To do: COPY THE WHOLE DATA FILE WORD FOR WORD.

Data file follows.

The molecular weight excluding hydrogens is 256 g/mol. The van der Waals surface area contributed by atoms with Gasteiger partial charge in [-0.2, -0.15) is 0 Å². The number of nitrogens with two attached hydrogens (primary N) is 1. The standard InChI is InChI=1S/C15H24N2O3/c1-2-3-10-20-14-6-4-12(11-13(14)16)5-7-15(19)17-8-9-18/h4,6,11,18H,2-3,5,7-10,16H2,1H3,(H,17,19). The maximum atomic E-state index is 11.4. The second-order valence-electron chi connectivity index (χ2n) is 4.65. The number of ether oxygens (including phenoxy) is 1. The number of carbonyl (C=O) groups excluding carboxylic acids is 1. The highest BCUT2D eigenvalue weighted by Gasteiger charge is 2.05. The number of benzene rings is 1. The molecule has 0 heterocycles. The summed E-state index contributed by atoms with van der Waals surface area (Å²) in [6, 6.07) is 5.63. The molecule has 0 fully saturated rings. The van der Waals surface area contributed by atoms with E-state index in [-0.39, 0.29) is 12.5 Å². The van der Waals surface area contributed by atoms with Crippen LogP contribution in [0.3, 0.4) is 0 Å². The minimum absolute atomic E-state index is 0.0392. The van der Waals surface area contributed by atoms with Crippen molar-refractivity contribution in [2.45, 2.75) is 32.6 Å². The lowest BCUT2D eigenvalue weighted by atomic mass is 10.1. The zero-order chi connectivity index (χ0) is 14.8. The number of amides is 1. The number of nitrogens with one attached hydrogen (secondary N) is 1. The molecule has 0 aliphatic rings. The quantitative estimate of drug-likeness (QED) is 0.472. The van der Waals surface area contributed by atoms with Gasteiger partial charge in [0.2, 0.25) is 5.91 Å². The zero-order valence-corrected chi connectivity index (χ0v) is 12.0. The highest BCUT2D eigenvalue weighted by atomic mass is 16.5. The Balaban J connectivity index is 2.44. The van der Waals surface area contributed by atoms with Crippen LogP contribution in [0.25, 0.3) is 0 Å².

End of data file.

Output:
The molecular weight excluding hydrogens is 256 g/mol. The van der Waals surface area contributed by atoms with Gasteiger partial charge in [-0.2, -0.15) is 0 Å². The number of nitrogens with two attached hydrogens (primary N) is 1. The standard InChI is InChI=1S/C15H24N2O3/c1-2-3-10-20-14-6-4-12(11-13(14)16)5-7-15(19)17-8-9-18/h4,6,11,18H,2-3,5,7-10,16H2,1H3,(H,17,19). The maximum atomic E-state index is 11.4. The second-order valence-electron chi connectivity index (χ2n) is 4.65. The number of ether oxygens (including phenoxy) is 1. The number of carbonyl (C=O) groups excluding carboxylic acids is 1. The highest BCUT2D eigenvalue weighted by Gasteiger charge is 2.05. The number of benzene rings is 1. The molecule has 0 heterocycles. The summed E-state index contributed by atoms with van der Waals surface area (Å²) in [6, 6.07) is 5.63. The molecule has 0 fully saturated rings. The van der Waals surface area contributed by atoms with E-state index in [-0.39, 0.29) is 12.5 Å². The van der Waals surface area contributed by atoms with Crippen LogP contribution in [0.3, 0.4) is 0 Å². The minimum absolute atomic E-state index is 0.0392. The van der Waals surface area contributed by atoms with Crippen molar-refractivity contribution in [2.45, 2.75) is 32.6 Å². The lowest BCUT2D eigenvalue weighted by atomic mass is 10.1. The zero-order chi connectivity index (χ0) is 14.8. The number of amides is 1. The number of nitrogens with one attached hydrogen (secondary N) is 1. The molecule has 0 aliphatic rings. The quantitative estimate of drug-likeness (QED) is 0.472. The van der Waals surface area contributed by atoms with Gasteiger partial charge in [0.2, 0.25) is 5.91 Å². The zero-order valence-corrected chi connectivity index (χ0v) is 12.0. The highest BCUT2D eigenvalue weighted by atomic mass is 16.5. The Balaban J connectivity index is 2.44. The van der Waals surface area contributed by atoms with Crippen LogP contribution in [0.25, 0.3) is 0 Å².